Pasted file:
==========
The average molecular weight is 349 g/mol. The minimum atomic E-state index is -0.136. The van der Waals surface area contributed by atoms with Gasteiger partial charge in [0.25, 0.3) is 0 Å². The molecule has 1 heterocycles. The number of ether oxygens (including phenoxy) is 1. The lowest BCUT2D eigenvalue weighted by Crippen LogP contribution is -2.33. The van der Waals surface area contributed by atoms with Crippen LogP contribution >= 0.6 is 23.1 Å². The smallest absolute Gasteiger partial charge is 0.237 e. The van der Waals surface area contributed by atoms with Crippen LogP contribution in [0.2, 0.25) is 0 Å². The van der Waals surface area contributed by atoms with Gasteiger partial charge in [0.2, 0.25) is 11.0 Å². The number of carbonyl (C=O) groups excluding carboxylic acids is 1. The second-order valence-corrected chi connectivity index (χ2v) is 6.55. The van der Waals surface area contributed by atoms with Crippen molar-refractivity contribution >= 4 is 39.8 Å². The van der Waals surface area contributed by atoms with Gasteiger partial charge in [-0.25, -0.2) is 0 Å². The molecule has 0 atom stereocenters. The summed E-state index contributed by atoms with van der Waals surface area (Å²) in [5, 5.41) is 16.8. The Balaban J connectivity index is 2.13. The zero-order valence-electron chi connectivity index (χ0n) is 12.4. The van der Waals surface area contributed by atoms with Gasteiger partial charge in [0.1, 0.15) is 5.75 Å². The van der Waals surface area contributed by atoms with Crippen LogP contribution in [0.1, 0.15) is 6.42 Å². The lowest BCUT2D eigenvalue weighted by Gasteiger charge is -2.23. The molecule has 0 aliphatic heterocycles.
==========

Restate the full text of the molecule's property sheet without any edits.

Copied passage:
The average molecular weight is 349 g/mol. The minimum atomic E-state index is -0.136. The van der Waals surface area contributed by atoms with Gasteiger partial charge in [0.25, 0.3) is 0 Å². The molecule has 1 heterocycles. The number of ether oxygens (including phenoxy) is 1. The lowest BCUT2D eigenvalue weighted by Crippen LogP contribution is -2.33. The van der Waals surface area contributed by atoms with Crippen LogP contribution >= 0.6 is 23.1 Å². The smallest absolute Gasteiger partial charge is 0.237 e. The van der Waals surface area contributed by atoms with Crippen LogP contribution in [0.2, 0.25) is 0 Å². The van der Waals surface area contributed by atoms with Gasteiger partial charge in [0.2, 0.25) is 11.0 Å². The number of carbonyl (C=O) groups excluding carboxylic acids is 1. The second-order valence-corrected chi connectivity index (χ2v) is 6.55. The van der Waals surface area contributed by atoms with Crippen molar-refractivity contribution >= 4 is 39.8 Å². The van der Waals surface area contributed by atoms with Gasteiger partial charge in [-0.25, -0.2) is 0 Å². The molecule has 0 atom stereocenters. The summed E-state index contributed by atoms with van der Waals surface area (Å²) in [5, 5.41) is 16.8. The Balaban J connectivity index is 2.13. The zero-order valence-electron chi connectivity index (χ0n) is 12.4. The van der Waals surface area contributed by atoms with Gasteiger partial charge in [0.1, 0.15) is 5.75 Å². The van der Waals surface area contributed by atoms with Crippen LogP contribution in [0.1, 0.15) is 6.42 Å². The lowest BCUT2D eigenvalue weighted by Gasteiger charge is -2.23. The molecule has 0 aliphatic heterocycles.